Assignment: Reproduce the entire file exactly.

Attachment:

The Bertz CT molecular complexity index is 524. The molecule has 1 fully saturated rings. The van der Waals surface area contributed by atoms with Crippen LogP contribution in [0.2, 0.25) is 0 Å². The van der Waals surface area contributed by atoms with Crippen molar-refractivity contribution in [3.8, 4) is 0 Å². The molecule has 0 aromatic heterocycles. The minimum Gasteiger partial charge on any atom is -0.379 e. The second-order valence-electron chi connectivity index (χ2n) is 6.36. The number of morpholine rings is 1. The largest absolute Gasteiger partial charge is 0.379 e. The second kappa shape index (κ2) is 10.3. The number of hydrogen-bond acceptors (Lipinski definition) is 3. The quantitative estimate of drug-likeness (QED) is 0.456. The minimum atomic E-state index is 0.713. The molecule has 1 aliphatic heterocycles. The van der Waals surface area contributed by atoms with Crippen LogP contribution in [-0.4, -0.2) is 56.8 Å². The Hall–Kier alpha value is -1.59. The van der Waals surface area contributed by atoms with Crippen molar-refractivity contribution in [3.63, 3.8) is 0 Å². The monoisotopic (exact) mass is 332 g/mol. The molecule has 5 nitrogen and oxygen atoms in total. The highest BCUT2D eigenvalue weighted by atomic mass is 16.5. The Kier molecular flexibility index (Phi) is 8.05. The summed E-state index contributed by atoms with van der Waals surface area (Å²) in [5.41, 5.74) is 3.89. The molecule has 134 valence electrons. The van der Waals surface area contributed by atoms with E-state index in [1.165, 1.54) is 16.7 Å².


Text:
The Bertz CT molecular complexity index is 524. The molecule has 1 fully saturated rings. The van der Waals surface area contributed by atoms with Crippen LogP contribution in [0.2, 0.25) is 0 Å². The van der Waals surface area contributed by atoms with Crippen molar-refractivity contribution in [3.8, 4) is 0 Å². The molecule has 0 aromatic heterocycles. The minimum Gasteiger partial charge on any atom is -0.379 e. The second-order valence-electron chi connectivity index (χ2n) is 6.36. The number of morpholine rings is 1. The largest absolute Gasteiger partial charge is 0.379 e. The second kappa shape index (κ2) is 10.3. The number of hydrogen-bond acceptors (Lipinski definition) is 3. The quantitative estimate of drug-likeness (QED) is 0.456. The minimum atomic E-state index is 0.713. The molecule has 1 aliphatic heterocycles. The van der Waals surface area contributed by atoms with Crippen LogP contribution in [-0.4, -0.2) is 56.8 Å². The Hall–Kier alpha value is -1.59. The van der Waals surface area contributed by atoms with Crippen molar-refractivity contribution in [3.63, 3.8) is 0 Å². The monoisotopic (exact) mass is 332 g/mol. The molecule has 5 nitrogen and oxygen atoms in total. The highest BCUT2D eigenvalue weighted by atomic mass is 16.5. The Kier molecular flexibility index (Phi) is 8.05. The summed E-state index contributed by atoms with van der Waals surface area (Å²) in [5.41, 5.74) is 3.89. The molecule has 134 valence electrons. The van der Waals surface area contributed by atoms with E-state index in [1.165, 1.54) is 16.7 Å².